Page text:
Author Archive: Hank
Hank was born of bird-watching bushwalking music-loving parents from whom he gained his love of nature, the universe & bicycles. Today he's a musician, non-profit aid worker, beagle keeper and fair & balanced internet commentator - but that just means he has a chip on each shoulder.
“Did you know there’s totally science behind muffins? Totally ruined muffins for me.”
Ah, the wisdom of youth. That particularly large & shiny pearl came from a blazered private school girl of perhaps 15 who I was standing next to (almost on top of) on my Connex-brand cattle-truck – I mean, “train” – this morning. Girl Student (henceforth “GS”) was bemoaning the fact that in her cooking class her teacher explained that the release of carbon dioxide during the cooking process was responsible for the rising of muffins and for the tiny little pockets of air that end up being formed in all things baked. So, in response to this new but unwanted & unwelcome knowledge, GS now proclaims her hatred for – or at least new found apathy toward – the little round cakes she used to love.
Naturally, her comment got me thinking. Does GS approach every mundane mystery in her life in such a manner? Would she disavow Myspace if she figured out that barely any of those seventeen thousand and eighty-four “friends” of hers actually qualified for such a title? Would she stop catching the train if she knew a tad more about electricity? What if she found out what keeps planes in the air? Sweet flaming crikey, no more summer trips to the Whitsundays then (probably a good thing, it’d totally suck to find out how that big hot disc in the sky is making you slightly darker). Safer stuck at home I guess, with just the TV/Wii/Blu-Rayer/microwave/mobile phone for company … on the other hand, perhaps not. Perhaps all those modern wonders are just a fresh crop of parades waiting to be stripped of their brilliance by the acid rain of knowledge. You never know what awful, awful knowledge might leach into your brain if you sit on the remote and accidentally switch to the Discovery Channel.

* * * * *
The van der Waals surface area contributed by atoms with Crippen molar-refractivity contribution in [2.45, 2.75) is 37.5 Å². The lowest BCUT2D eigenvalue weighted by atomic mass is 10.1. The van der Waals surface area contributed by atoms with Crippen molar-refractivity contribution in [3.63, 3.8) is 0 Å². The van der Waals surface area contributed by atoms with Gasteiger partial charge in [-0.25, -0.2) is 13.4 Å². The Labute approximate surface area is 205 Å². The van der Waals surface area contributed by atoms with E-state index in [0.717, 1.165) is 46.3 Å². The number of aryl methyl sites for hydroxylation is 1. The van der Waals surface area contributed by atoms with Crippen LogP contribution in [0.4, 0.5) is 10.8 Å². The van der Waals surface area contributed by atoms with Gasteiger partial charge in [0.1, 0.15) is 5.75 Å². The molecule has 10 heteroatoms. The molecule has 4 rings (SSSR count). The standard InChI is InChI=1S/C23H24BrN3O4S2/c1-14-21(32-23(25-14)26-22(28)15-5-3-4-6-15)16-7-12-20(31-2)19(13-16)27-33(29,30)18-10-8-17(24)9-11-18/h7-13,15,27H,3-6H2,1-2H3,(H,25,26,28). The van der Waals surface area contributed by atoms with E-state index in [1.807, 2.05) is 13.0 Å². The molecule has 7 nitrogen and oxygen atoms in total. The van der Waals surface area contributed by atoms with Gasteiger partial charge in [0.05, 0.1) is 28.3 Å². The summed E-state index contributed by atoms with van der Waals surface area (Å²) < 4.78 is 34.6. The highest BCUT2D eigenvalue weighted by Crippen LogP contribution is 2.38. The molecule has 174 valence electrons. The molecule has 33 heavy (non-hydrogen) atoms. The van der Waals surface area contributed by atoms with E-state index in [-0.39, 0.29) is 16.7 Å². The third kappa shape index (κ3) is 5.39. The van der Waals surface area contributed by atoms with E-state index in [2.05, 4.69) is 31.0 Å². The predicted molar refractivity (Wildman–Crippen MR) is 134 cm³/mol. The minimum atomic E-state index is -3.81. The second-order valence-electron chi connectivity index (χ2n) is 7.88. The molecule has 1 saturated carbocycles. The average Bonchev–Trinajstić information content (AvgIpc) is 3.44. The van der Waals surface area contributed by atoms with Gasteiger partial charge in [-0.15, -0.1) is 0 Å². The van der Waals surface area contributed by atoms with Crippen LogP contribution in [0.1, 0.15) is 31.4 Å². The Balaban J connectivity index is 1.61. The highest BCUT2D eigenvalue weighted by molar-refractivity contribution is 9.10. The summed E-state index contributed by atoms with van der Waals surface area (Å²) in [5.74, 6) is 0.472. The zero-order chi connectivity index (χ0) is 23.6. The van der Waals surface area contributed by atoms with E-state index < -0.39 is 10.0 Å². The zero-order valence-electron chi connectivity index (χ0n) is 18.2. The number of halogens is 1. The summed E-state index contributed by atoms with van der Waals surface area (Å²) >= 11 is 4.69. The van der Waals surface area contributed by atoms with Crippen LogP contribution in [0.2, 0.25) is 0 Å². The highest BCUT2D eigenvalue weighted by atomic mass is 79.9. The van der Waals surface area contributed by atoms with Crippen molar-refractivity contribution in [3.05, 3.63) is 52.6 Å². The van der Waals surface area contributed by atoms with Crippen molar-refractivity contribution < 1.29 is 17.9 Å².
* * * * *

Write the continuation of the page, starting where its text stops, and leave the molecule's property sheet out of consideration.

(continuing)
At the Red Cross, we get lots of mail.
Mostly it’s our own reply paid envelopes with cheques in them, sent in response to a quarterly mailout. In a time of crisis (like now: redcross.org.au) it’s all kinds of envelopes from all kinds of people with lots of different stamps for me to harvest and decorate my cubicle with. Sometimes, amidst the cheques and postal orders, we might also get a letter or card from an old digger or Red Cross lady with a “The War” story, or perhaps a tale of how the good ol’ Red Cross came through for them when they were in a POW camp. We also get people complaining about how much mail we send them because it must cost us so much money to send all those letters (the complainants usually use our own reply paid envelopes – or call our 1800 number – to do so, which, um, costs us money). Occasionally we even get white-hot rage and four-lettered, multicoloured profanity in response to such a mailout (that’s for another adults-only post).
Even less frequently, we get poetry. The following – well, I guess you could call it a poem as I’m not sure what else it should be called – came in a card attached to a donation . . .
eriophora biapicata Thought I’d post something different – a little taste of home. Literally from my own backyard in fact. This is a female eriophora biapicata, or Garden Orb-weaving spider (females are about one-quarter to one-third bigger than males). Unlike many Australian arachnids (and most Australian wildlife in general), this species doesn’t want to kill [...]
Following from this post, which describes questions assembled by apparent atheist-to-theist convert Lee Strobel, posed to Hemant Mehta (and destroyed by Greta Christina and Ebonmuse) I decided I’d ask one or two questions of my own of theologists/apologists. Obviously I have my own thoughts on these questions but I really want to see answers from believers on these matters (even from non-believers who are playing Devil’s Advocate!). Also, I realise my questions may be in some ways incomplete or even naive, both to theists and non-theists alike, however the following are what occurred to me after reading Strobel’s questions (and the ensuing dismemberment of them), and I present them more or less how they appeared in my mind.